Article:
It was slow journeying, after that. Ford carried the saddle on his own back rather than burden the horse with it, and hungry as he was, he stopped often and long, and massaged the sprained shoulder faithfully while Rambler rested it, with all his weight on his other legs and his nose rooting gently at Ford’s bowed head.
A stray rider assured him that he was on the right trail, but it was past noon when he thankfully reached the Double Cross, threw his saddle down beside the stable door, and gave Rambler a chance at the hay in the corral.
The Foreman of the Double Cross
“Hell-o, Ford, where the blazes did you drop down from?” a welcoming voice yelled, when he was closing the gate of the corral behind him and thinking that it was like Ches Mason to have a fine, strong corral and gate, and then slur the details by using a piece of baling wire to fasten it. The last ounce of disgust with life slid from his mind when he heard the greeting, and he turned and gripped hard the gloved hand thrust toward him. Ches Mason it was—the same old Ches, with the same humorous wrinkles around his eyes and mouth, the same kindliness, the same hearty faith in the world as he knew it and in his fellowmen as he found them—the unquestioning faith that takes it for granted that the other fellow is as square as himself. Ford held his hand while he permitted himself a swift, reckoning glance which took in these familiar landmarks of the other’s personality.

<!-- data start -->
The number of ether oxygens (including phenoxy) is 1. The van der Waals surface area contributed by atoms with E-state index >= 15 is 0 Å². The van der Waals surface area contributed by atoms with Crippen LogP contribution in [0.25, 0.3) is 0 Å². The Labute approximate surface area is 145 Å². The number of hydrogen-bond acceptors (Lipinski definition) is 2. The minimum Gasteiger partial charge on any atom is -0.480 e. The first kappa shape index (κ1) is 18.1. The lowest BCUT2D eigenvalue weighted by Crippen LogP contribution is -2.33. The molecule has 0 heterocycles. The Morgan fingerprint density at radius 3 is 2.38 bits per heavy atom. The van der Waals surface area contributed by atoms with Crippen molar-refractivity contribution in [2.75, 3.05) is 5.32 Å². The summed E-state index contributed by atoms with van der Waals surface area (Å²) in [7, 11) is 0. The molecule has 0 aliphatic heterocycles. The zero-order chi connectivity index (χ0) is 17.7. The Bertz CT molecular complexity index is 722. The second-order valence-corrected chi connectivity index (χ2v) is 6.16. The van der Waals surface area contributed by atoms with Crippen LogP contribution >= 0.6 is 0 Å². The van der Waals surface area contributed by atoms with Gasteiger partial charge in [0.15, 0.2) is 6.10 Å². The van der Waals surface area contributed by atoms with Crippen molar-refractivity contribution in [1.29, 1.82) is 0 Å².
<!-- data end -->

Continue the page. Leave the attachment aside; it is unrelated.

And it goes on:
“Don’t seem to have hurt you much—matrimony,” he observed whimsically, as he dropped the hand. “You look just like you always did—with your hat on.” In the West, not to say in every other locality, there is a time-honored joke about matrimony, for certain strenuous reasons, producing premature baldness.
Ches grinned and removed his hat. Eight years had heightened his forehead perceptibly and thinned the hair on his temples. “You see what it’s done to me,” he pointed out lugubriously. “You ain’t married yourself, I suppose? You look like you’d met up with some kinda misfortune.” Mason was regarding Ford’s scarred face with some solicitude.
“Just got tangled up a little with my fellow-citizens, in Sunset,” Ford explained drily. “I tried to see how much of the real stuff I could get outside of, and then how many I could lick.” He shrugged his shoulders a little. “I did quite a lot of both,” he added, as an afterthought.
Mason was rubbing his jaw reflectively and staring hard at Ford. “The wife’s strong on the temperance dope,” he said hesitatingly. “I reckon you’ll want to bunk down with the boys till you grow some hide on your face—there’s lady company up at the house, and—”
“The bunk-house for mine, then,” Ford cut in hastily. “No lady can get within gunshot of me; not if I see her coming in time!” Though he smiled when he said it, there was meaning behind the mirth.